Before writing a prescription, doctors should be fully informed about their patient’s prescribing history and current medications. That’s just common sense. Unfortunately, this doesn’t happen more than 75% of the time.
When used correctly and regularly, Prescription Drug Monitoring Programs (PDMPs) are an effective tool to prevent opioid addiction and accidental overdoses. These systems allow doctors to check their patient’s prescription history before writing a new or refill prescription for a powerful drug that carries overdose risk, like an opioid, or for a potentially dangerous combination of medications, like an opioid co-prescribed with a benzodiazepine. And crucially, if a PDMP check reveals that a patient may be struggling with a substance use disorder, that should result in a referral to treatment—not a termination of care.
There’s good evidence that PDMPs work in states. Take New York, for example. In the first year that the state mandated the use of PDMPs in 2013, doctor shopping decreased by 75%, the number of opioid doses dispensed decreased by 10%, and the number of prescriptions for buprenorphine, a drug used to treat opioid addiction, increased by 15%.
We could see results like this in every state if key PDMP requirements are put in place at a federal level. This federal oversight would make all the difference—instead of being just another database, every state’s PDMPs could become a truly effective, lifesaving tool.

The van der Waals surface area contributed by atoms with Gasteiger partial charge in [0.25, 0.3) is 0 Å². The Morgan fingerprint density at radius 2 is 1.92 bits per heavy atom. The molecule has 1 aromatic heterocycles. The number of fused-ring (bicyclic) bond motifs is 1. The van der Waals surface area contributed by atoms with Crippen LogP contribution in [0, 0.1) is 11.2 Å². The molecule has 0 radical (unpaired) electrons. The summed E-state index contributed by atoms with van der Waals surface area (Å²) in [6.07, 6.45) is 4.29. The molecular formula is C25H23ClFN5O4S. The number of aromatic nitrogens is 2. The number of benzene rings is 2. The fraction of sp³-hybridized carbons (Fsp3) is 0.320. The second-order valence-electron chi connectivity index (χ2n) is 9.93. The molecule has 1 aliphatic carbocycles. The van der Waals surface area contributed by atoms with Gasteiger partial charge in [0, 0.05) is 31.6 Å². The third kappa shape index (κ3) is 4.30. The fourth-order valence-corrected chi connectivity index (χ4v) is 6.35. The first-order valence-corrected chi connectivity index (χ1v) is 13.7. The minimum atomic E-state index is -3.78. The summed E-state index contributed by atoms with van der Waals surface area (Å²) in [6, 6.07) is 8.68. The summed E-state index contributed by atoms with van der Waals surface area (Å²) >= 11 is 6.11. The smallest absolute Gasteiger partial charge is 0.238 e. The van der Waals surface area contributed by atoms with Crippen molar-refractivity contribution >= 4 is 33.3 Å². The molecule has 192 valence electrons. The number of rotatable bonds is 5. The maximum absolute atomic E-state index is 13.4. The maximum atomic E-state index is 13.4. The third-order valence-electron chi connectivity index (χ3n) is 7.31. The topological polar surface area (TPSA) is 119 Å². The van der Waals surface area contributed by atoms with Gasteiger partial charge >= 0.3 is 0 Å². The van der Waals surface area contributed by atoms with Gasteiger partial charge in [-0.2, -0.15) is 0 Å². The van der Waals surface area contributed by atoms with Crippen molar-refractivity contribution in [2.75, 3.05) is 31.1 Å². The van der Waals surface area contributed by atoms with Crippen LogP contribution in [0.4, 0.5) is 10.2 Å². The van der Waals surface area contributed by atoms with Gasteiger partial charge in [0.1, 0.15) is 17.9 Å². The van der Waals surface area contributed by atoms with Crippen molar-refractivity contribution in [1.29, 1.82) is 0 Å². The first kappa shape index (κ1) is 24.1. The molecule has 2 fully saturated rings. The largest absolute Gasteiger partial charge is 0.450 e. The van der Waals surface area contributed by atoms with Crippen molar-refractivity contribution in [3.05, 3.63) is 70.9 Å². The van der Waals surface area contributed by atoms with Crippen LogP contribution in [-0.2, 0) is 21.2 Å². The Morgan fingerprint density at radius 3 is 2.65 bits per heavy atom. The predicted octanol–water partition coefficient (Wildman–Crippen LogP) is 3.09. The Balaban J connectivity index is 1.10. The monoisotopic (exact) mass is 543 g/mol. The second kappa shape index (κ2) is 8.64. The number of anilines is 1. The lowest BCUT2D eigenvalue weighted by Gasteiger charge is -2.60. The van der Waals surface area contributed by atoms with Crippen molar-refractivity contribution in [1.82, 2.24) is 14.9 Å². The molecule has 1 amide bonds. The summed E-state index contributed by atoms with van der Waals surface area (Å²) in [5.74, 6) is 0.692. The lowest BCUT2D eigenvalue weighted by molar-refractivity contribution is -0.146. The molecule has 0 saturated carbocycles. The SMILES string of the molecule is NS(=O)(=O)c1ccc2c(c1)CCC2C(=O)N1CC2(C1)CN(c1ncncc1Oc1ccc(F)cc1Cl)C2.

Shatterproof recommends the following PDMP standards for states to receive any PDMP funding, all of which have been recommended in numerous white papers as critical best practices:
- Require that every prescriber check the PDMP for schedule II, III and IV substances at the first prescribing event, and at least every 90 days thereafter
- Require pharmacists to enter dispensing information into the PDMP within 24 hours
- Require states to include the most recent 12 months of prescription history (at a minimum) in the PDMP
- Allow Medicare, Medicaid, health plans and pharmacy benefit managers to request access to state PDMP information
While the recently-passed opioid legislation, the SUPPORT Act (H.R. 6), did not include all of the above, many of these standards will see more adherence thanks to two major PDMP provisions included in H.R. 6:
- CONNECTIONS Act, which authorizes the Centers for Disease Control and Prevention (CDC) support and funding for states to improve their PDMPs and implement evidence-based prevention strategies
- Medicaid PARTNERSHIP Act, which will require Medicaid providers to check their state’s PDMP before prescribing a Schedule II controlled substance, like oxycodone, by October 1, 2021. The provision also establishes standards for a “qualified PDMP”, including that the prescribing history must be integrated into the provider’s clinical workflow to make it easier to review and the state must share PDMP data with contiguous states to prevent doctor shopping.
Shatterproof will continue to push for mandatory PDMP checks for all providers.
Beyond PDMPs, there are steps we can take to prevent unregulated, highly potent, and dangerous substances from entering America's illicit drug supply. To advance this policy area, Shatterproof will continue to advocate for The Fentanyl Sanctions Act (H.R. 2483/ S. 1044) to make the trafficking of fentanyl to the U.S. more difficult.